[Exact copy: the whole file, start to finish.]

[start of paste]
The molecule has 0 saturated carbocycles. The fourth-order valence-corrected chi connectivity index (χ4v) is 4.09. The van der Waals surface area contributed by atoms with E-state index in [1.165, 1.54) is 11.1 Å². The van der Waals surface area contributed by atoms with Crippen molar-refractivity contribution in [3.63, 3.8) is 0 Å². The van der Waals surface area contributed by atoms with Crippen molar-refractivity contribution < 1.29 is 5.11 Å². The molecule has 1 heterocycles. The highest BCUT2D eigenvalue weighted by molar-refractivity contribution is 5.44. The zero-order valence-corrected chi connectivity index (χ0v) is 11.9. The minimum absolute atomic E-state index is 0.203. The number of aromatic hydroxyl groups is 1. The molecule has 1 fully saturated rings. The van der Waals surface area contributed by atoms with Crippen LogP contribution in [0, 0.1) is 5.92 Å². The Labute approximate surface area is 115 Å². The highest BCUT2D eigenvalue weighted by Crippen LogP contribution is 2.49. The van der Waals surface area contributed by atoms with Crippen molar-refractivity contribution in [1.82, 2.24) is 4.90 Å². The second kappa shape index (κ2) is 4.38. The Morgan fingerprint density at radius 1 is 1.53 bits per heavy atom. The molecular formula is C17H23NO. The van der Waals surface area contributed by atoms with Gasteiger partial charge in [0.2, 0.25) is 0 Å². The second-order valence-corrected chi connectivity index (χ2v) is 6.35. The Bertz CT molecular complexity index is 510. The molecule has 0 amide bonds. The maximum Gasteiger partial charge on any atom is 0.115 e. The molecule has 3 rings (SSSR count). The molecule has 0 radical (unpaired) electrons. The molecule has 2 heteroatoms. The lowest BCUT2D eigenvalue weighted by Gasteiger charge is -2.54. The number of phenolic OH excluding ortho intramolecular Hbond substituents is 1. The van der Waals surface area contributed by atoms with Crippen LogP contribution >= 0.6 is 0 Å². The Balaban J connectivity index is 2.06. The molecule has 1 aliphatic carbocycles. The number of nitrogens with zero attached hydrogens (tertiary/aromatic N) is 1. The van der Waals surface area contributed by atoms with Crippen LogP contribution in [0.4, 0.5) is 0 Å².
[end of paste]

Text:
The molecule has 0 saturated carbocycles. The fourth-order valence-corrected chi connectivity index (χ4v) is 4.09. The van der Waals surface area contributed by atoms with E-state index in [1.165, 1.54) is 11.1 Å². The van der Waals surface area contributed by atoms with Crippen molar-refractivity contribution in [3.63, 3.8) is 0 Å². The van der Waals surface area contributed by atoms with Crippen molar-refractivity contribution < 1.29 is 5.11 Å². The molecule has 1 heterocycles. The highest BCUT2D eigenvalue weighted by molar-refractivity contribution is 5.44. The zero-order valence-corrected chi connectivity index (χ0v) is 11.9. The minimum absolute atomic E-state index is 0.203. The number of aromatic hydroxyl groups is 1. The molecule has 1 fully saturated rings. The van der Waals surface area contributed by atoms with Crippen LogP contribution in [0, 0.1) is 5.92 Å². The Labute approximate surface area is 115 Å². The highest BCUT2D eigenvalue weighted by Crippen LogP contribution is 2.49. The van der Waals surface area contributed by atoms with Crippen molar-refractivity contribution in [1.82, 2.24) is 4.90 Å². The second kappa shape index (κ2) is 4.38. The Morgan fingerprint density at radius 1 is 1.53 bits per heavy atom. The molecular formula is C17H23NO. The van der Waals surface area contributed by atoms with Gasteiger partial charge in [0.2, 0.25) is 0 Å². The second-order valence-corrected chi connectivity index (χ2v) is 6.35. The Bertz CT molecular complexity index is 510. The molecule has 0 amide bonds. The maximum Gasteiger partial charge on any atom is 0.115 e. The molecule has 3 rings (SSSR count). The molecule has 0 radical (unpaired) electrons. The molecule has 2 heteroatoms. The lowest BCUT2D eigenvalue weighted by Gasteiger charge is -2.54. The number of phenolic OH excluding ortho intramolecular Hbond substituents is 1. The van der Waals surface area contributed by atoms with Crippen LogP contribution >= 0.6 is 0 Å². The Balaban J connectivity index is 2.06. The molecule has 1 aliphatic carbocycles. The number of nitrogens with zero attached hydrogens (tertiary/aromatic N) is 1. The van der Waals surface area contributed by atoms with Crippen LogP contribution in [0.4, 0.5) is 0 Å².